USCG Watches Coke Ship Sink

By MarEx 2015-08-07 15:39:32

The U.S. Coast Guard arrested a self-propelled semi-submersible vessel carrying more 16,000 pounds of cocaine 200 miles off the coast of Mexico. Authorities estimate that the cocaine is worth about $181 million. The four suspected smugglers were arrested.

The seizure took place after a Navy aircraft spotted the vessel and alerted the Alameda-based Coast Guard Cutter Stratton. The semi-submersible vessel seizure is the largest of its type in the Coast Guard’s history.

While the cutter Stratton was towing the semi-submersible vessel, it began to take on water and started to sink. The USCG crew was able to recover about 12,000 pounds of the cocaine before it finally sank into more than 13,000 feet of ocean. The vessel is considered lost.

USCG officials say drug smuggling semi-submersible type vessels are generally low-tech submarines with only a cockpit and exhaust pipe for breathing. The USCG issued a statement saying its goal is to disrupt organized crime networks using these sorts of methods to smuggle drugs into the U.S.

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Crew Stranded in Spain

By MarEx 2015-08-07 15:32:07

The M/V Prosperity has been arrested by Spanish authorities at Algeciras Port. It is a Moldovan-flagged 8,865 dwt cargo ship with eight Bulgarian mariners. The crew has not been paid since boarding the ship two months ago.

The Bulgarians were hired by a Bulgarian-based shipping agency in Varna. The Prosperity was enroute to the Apennines.

The Bulgarian Foreign Ministry has contacted the stranded mariners informing that food and water will be provided to them.

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France widens search for MH370 debris

Maritime patrols have increased their presence around the French island of La Réunion, where debris strongly suspected to have come from missing Malaysia Airlines flight MH370 was found last week.
In the wake of criticism that the island’s authorities were not doing enough to look for more floating
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Inspectors Watching Shell 24/7

By MarEx 2015-08-07 11:58:30

Shell has started its drilling operations in the Arctic and the Bureau of Safety and Environmental Enforcement (BSEE) is keeping very close tabs on their activities.

BSEE Inspectors arrived in the Chukchi Sea to ensure the oil major is in compliance with federal regulations and safety standards. The BSEE will oversee Shell’s drilling operations in perpetuity. Two inspectors are onsite at the drill sites. One is onboard the Polar Pioneer, a semi-submersible drilling unit, at Burger J. The other is with the Noble Discoverer, a drillship, at Burger V.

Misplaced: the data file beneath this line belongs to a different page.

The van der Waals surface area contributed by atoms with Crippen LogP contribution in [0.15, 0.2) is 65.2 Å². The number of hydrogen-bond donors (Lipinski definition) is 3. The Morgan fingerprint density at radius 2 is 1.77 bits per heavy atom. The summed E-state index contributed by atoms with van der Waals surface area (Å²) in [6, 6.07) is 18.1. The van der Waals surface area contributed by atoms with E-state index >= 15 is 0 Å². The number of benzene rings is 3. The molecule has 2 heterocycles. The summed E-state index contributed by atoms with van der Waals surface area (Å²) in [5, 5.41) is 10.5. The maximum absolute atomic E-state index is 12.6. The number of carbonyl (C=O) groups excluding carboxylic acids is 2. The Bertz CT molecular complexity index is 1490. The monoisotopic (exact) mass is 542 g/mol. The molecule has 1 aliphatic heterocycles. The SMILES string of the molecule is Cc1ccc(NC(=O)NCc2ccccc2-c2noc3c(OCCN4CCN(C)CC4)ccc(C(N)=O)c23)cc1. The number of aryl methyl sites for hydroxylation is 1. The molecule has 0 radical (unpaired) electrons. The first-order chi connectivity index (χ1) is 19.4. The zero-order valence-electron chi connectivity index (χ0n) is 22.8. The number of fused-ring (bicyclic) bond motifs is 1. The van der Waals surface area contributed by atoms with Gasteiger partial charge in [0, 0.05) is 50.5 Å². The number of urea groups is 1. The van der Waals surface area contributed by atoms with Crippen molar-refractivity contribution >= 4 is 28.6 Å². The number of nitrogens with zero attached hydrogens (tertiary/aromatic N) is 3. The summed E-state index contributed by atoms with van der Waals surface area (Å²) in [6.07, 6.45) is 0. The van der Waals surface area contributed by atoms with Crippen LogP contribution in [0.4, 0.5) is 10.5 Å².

Shell’s Arctic drilling operations were approved on July 22, but they included restrictions. BSEE’s primary focus is that the two rigs do not drill simultaneously. While the requirement was not to have operations with 15 miles of each other due to walruses in the area. The Shell rigs are actually only nine miles thus the inspectors oversight

Additionally, Shell is not permitted to drill into oil-bearing zones until the capping stack is on-site and deployable within 24 hours. Delivery of Shell’s capping stack was delayed because of damage to the M/V Fennica on July 3. MarEx covered the accident in an article you can read here. The capping stack is currently in transit to Chukchi aboard the Fennica.

Shell will be permitted to submit an application to modify these restrictions upon receipt of its capping stack.

BSEE was established in 2011 to replace the Minerals Management Service (MMS) because of the lack of oversight prior to the Deepwater Horizon explosion and subsequent oil spill in the U.S. Gulf of Mexico in 2010.

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Inspectors at Shell’s Arctic Drilling Sites

By MarEx 2015-08-07 11:58:30

Shell has started its drilling operations in the Arctic and the Bureau of Safety and Environmental Enforcement (BSEE) is keeping very close tabs on their activities.

BSEE Inspectors arrived in the Chukchi Sea to ensure the oil major is in compliance with federal regulations and safety standards. The BSEE will oversee Shell’s drilling operations in perpetuity. Two inspectors are onsite at the drill sites. One is onboard the Polar Pioneer, a semi-submersible drilling unit, at Burger J. The other is with the Noble Discoverer, a drillship, at Burger V.

Shell’s Arctic drilling operations were approved on July 22, but they included restrictions. BSEE’s primary focus is that the two rigs do not drill simultaneously. While the requirement was not to have operations with 15 miles of each other due to walruses in the area. The Shell rigs are actually only nine miles thus the inspectors oversight

Additionally, Shell is not permitted to drill into oil-bearing zones until the capping stack is on-site and deployable within 24 hours. Delivery of Shell’s capping stack was delayed because of damage to the M/V Fennica on July 3. MarEx covered the accident in an article you can read here. The capping stack is currently in transit to Chukchi aboard the Fennica.

Shell will be permitted to submit an application to modify these restrictions upon receipt of its capping stack.

BSEE was established in 2011 to replace the Minerals Management Service (MMS) because of the lack of oversight prior to the Deepwater Horizon explosion and subsequent oil spill in the U.S. Gulf of Mexico in 2010.

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MAN power for Van Oord dredgers

Dutch dredging giant Van Oord has placed an order for complete MAN Diesel & Turbo propulsion packages for two 17,000 m³ trailing suction hopper dredgers (TSHDs).
Being built by Spanish yard Construcciones Navales del Norte in Bilbao, the comprehensive MAN packages consist of: 6L48/60CR engines;
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